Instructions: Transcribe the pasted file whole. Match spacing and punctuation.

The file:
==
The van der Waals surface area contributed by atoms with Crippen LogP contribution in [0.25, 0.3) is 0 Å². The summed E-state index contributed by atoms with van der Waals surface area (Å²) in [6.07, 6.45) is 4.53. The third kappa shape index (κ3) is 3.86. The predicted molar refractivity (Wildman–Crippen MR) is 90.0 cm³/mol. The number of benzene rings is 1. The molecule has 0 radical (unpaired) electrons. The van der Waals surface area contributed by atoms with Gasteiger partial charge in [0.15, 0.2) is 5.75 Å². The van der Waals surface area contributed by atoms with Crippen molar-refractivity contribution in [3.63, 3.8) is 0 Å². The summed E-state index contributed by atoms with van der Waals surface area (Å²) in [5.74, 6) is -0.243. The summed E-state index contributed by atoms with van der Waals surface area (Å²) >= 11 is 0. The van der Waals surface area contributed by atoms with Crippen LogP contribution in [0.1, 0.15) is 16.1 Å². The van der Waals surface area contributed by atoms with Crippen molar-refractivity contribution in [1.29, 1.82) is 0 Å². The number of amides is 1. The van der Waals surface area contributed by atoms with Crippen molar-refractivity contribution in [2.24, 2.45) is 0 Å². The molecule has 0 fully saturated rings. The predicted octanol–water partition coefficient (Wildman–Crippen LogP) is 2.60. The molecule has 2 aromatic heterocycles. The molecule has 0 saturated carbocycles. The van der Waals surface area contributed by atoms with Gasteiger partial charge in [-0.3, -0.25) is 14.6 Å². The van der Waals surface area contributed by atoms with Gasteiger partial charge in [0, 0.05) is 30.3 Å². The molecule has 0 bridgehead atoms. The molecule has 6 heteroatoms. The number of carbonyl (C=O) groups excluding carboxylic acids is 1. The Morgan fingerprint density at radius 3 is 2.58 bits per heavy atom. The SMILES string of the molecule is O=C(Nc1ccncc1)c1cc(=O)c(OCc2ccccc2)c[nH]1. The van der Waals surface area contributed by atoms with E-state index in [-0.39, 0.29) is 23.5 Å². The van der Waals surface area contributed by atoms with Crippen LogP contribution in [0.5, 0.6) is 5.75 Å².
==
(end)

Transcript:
The van der Waals surface area contributed by atoms with Crippen LogP contribution in [0.25, 0.3) is 0 Å². The summed E-state index contributed by atoms with van der Waals surface area (Å²) in [6.07, 6.45) is 4.53. The third kappa shape index (κ3) is 3.86. The predicted molar refractivity (Wildman–Crippen MR) is 90.0 cm³/mol. The number of benzene rings is 1. The molecule has 0 radical (unpaired) electrons. The van der Waals surface area contributed by atoms with Gasteiger partial charge in [0.15, 0.2) is 5.75 Å². The van der Waals surface area contributed by atoms with Crippen molar-refractivity contribution in [3.63, 3.8) is 0 Å². The summed E-state index contributed by atoms with van der Waals surface area (Å²) in [5.74, 6) is -0.243. The summed E-state index contributed by atoms with van der Waals surface area (Å²) >= 11 is 0. The van der Waals surface area contributed by atoms with Crippen LogP contribution in [0.1, 0.15) is 16.1 Å². The van der Waals surface area contributed by atoms with Crippen molar-refractivity contribution in [1.29, 1.82) is 0 Å². The number of amides is 1. The van der Waals surface area contributed by atoms with Crippen molar-refractivity contribution in [2.24, 2.45) is 0 Å². The molecule has 0 fully saturated rings. The predicted octanol–water partition coefficient (Wildman–Crippen LogP) is 2.60. The molecule has 2 aromatic heterocycles. The molecule has 0 saturated carbocycles. The van der Waals surface area contributed by atoms with Gasteiger partial charge in [-0.3, -0.25) is 14.6 Å². The van der Waals surface area contributed by atoms with Gasteiger partial charge in [0, 0.05) is 30.3 Å². The molecule has 0 bridgehead atoms. The molecule has 6 heteroatoms. The number of carbonyl (C=O) groups excluding carboxylic acids is 1. The Morgan fingerprint density at radius 3 is 2.58 bits per heavy atom. The SMILES string of the molecule is O=C(Nc1ccncc1)c1cc(=O)c(OCc2ccccc2)c[nH]1. The van der Waals surface area contributed by atoms with E-state index in [-0.39, 0.29) is 23.5 Å². The van der Waals surface area contributed by atoms with Crippen LogP contribution in [0.5, 0.6) is 5.75 Å².